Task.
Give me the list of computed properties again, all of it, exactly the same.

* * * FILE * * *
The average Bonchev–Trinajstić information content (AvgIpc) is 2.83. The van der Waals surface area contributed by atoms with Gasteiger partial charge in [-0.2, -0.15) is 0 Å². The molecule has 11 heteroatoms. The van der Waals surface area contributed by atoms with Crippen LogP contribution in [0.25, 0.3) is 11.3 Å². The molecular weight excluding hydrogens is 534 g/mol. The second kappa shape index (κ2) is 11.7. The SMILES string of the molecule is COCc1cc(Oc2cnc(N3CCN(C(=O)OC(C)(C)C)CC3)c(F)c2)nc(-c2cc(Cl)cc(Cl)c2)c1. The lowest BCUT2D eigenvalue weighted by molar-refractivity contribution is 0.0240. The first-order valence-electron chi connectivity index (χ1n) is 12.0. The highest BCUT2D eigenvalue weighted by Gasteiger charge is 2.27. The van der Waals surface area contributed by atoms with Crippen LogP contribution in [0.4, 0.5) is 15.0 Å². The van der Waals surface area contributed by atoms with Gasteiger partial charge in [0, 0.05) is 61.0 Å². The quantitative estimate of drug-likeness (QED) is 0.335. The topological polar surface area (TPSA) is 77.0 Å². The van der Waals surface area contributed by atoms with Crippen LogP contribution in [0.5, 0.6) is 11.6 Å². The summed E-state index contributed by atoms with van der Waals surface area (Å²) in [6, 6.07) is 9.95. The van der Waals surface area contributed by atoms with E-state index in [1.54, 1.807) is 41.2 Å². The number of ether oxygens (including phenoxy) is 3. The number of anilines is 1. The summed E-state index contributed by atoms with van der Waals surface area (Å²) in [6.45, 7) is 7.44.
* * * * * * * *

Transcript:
The average Bonchev–Trinajstić information content (AvgIpc) is 2.83. The van der Waals surface area contributed by atoms with Gasteiger partial charge in [-0.2, -0.15) is 0 Å². The molecule has 11 heteroatoms. The van der Waals surface area contributed by atoms with Crippen LogP contribution in [0.25, 0.3) is 11.3 Å². The molecular weight excluding hydrogens is 534 g/mol. The second kappa shape index (κ2) is 11.7. The SMILES string of the molecule is COCc1cc(Oc2cnc(N3CCN(C(=O)OC(C)(C)C)CC3)c(F)c2)nc(-c2cc(Cl)cc(Cl)c2)c1. The lowest BCUT2D eigenvalue weighted by molar-refractivity contribution is 0.0240. The first-order valence-electron chi connectivity index (χ1n) is 12.0. The highest BCUT2D eigenvalue weighted by Gasteiger charge is 2.27. The van der Waals surface area contributed by atoms with Crippen LogP contribution in [0.4, 0.5) is 15.0 Å². The van der Waals surface area contributed by atoms with Gasteiger partial charge in [0, 0.05) is 61.0 Å². The quantitative estimate of drug-likeness (QED) is 0.335. The topological polar surface area (TPSA) is 77.0 Å². The van der Waals surface area contributed by atoms with Crippen LogP contribution in [0.5, 0.6) is 11.6 Å². The summed E-state index contributed by atoms with van der Waals surface area (Å²) in [6, 6.07) is 9.95. The van der Waals surface area contributed by atoms with E-state index in [1.54, 1.807) is 41.2 Å². The number of ether oxygens (including phenoxy) is 3. The number of anilines is 1. The summed E-state index contributed by atoms with van der Waals surface area (Å²) in [6.45, 7) is 7.44.